Location: Western Rukum District

Project 1: Strengthening Partnerships for Maternal and Child Health

Project 2: Improving Livelihood & Water, Sanitation and Hygiene (Wali, Pilot Project)

Partner: Human Development and Community Services (HDCS)

Western Rukum is a district in rural Nepal, nearly 280km west of Kathmandu, where roughly half of the people live below the poverty line. Life expectancy is only 70.2 years and child mortality rate for children under 5 is 33 deaths per 1,000 live births. Sanitation is also problematic, with more than 20% of households having no toilet facilities.

Project One: Strengthening Partnerships for Maternal and Child Health

Goal of the Project

This project will be a role model for improving the Maternal and Child Health (MCH) situation in the project area, through integrated health promotion and intervention at the facility and community level. It will be working in difficult and remote locations, dealing with highly vulnerable and marginalised communities. The project will help those who are mostly deprived of essential Maternal and Child Health services in their community.

The components of health promotion include extensive health education sessions in the community among mothers’ groups. This improves the awareness and knowledge level of pregnant women and mothers. Awareness will be raised about the fact that early identification of complications in pregnancy can help to prevent maternal and child deaths – as can malaria prevention measures, such as the use of bed nets.

In 16 targeted areas in the Western Rukum district, the goal is:

  • To reduce the maternal mortality rate by 10%,
  • To reduce the infant mortality rate by 7%,
  • To improve the health status of children under five.

Progress Update (from July ’21 until June’22)

  • Approximately 9,000 community members were reached via 46 radio broadcasts designed to raise awareness on issues such as Maternal and Child Health and the potential for harm within a number of cultural practices,
  • 144 FCHVs across 16 communities have been trained on antenatal care to assist the 4,593 pregnant women who presented for antenatal check-ups. The uptake of maternal health services increased among these women, with 1,637 returning for post-natal checks,
  • Formal family-planning mechanisms have become more accessible, with 7,062 women electing to receive either the 301 implants or IUCD,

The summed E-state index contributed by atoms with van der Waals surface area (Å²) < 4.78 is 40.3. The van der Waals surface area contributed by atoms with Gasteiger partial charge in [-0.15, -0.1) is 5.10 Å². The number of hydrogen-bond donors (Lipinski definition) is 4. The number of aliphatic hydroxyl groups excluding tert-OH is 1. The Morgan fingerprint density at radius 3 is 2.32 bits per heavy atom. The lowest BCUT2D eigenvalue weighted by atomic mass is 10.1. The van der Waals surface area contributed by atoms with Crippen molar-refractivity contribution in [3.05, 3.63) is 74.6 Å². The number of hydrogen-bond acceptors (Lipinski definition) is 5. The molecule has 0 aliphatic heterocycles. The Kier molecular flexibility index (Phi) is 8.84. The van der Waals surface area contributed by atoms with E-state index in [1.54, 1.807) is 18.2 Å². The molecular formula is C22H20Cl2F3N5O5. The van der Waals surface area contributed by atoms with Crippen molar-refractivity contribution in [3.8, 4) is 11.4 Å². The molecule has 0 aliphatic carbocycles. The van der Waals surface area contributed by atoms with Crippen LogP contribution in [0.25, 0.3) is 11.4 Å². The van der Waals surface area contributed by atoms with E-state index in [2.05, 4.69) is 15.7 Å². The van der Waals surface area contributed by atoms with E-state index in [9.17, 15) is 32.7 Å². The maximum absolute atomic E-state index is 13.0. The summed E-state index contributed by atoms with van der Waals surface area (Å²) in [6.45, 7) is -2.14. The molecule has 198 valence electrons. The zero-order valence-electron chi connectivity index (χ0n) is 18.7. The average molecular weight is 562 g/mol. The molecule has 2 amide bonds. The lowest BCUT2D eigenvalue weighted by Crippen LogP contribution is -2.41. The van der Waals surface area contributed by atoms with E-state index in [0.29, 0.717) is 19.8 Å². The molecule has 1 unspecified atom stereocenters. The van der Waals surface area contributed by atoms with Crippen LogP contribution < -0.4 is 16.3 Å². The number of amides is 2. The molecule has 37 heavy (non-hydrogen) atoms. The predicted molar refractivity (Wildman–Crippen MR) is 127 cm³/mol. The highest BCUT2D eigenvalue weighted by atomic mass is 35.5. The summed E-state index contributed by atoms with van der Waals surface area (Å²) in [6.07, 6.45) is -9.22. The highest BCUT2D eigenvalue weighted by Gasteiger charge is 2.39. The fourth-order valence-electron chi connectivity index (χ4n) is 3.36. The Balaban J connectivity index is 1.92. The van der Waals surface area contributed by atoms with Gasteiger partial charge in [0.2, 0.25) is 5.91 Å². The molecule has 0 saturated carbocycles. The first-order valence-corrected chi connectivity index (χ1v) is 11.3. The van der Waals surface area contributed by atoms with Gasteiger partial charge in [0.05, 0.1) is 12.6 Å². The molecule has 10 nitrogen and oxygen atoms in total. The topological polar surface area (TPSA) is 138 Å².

• 4 local birthing centres have been provided with updated emergency obstetric equipment, with an MOU being signed with the GoN to ensure that 100 people from impoverished families would have access to health insurance. 20% of these individuals are people with disabilities. 
To help improve the lives and wellbeing for mothers and children in Nepal, donate today.

Project Two: Improving Livelihoods & Water, Sanitation and Hygiene

Goal of the Project

Opportunities in the Western Rukum district to improve livelihoods are limited, especially for women from marginalised castes, or with a disability, or those who do not have a husband at home. Schools in the district face shortages of toilet and water supply facilities. As a result, girls are unable to attend classes regularly during menstruation.

The project’s objectives are two-pronged:

  1. Increasing the livelihoods of 40 women to provide for their children,
  2. Improving access to water supply and sanitation and hygiene practices for 855 students in three schools.

The project creates opportunities for vulnerable women through agriculture and livestock training and loans to improve their livelihoods. These families are the ones most likely to withdraw their children from school, especially girls, to reduce expenses and to assist with earning income.

  • The project aims to empower 855 students in the three schools to increase awareness of and access to water, good sanitation and hygiene practices, using good practice called 7FATS (Seven Flags Approach of Total Sanitation) so that: Children can practice good hygiene by having washing stations with soap, reducing sickness across the student population,
  • Girls can attend school during menstruation,
  • Children can access safe drinking water during school hours to remain hydrated and able to learn (especially after walking long distances).

Progress Update (from July ’21 until June ’22)

  • 6 schools collaborated to sign six MOUs, with 167 people participating in consultation meetings to design the program in a way that responds to the needs of schools and their communities,
  • 1,352 students, including 645 boys and 707 girls, have participated in hygiene classes that covered menstrual hygiene, personal cleanliness, correct use of toilet facilities, food safety, clean drinking water, and environmental sanitation,
  • 14 toilets and 6 hand washing facilities have been constructed or improved within schools,
  • Each of the six participating schools has benefited from the installation of a 2,000-litre capacity water tank and water purification system,
  • 240 mothers have been engaged through meetings across 18 established mothers groups,
  • 120 women have received training on agricultural practice, with 120 more trained in livestock rearing,
  • 18 Village Saving and Loan Associations (VSLA) have been formed and will receive support from a local commercial bank which has been arranged via MOU. 
To help improve the livelihoods of women and access to water, sanitation and hygiene for students in Nepal, donate today.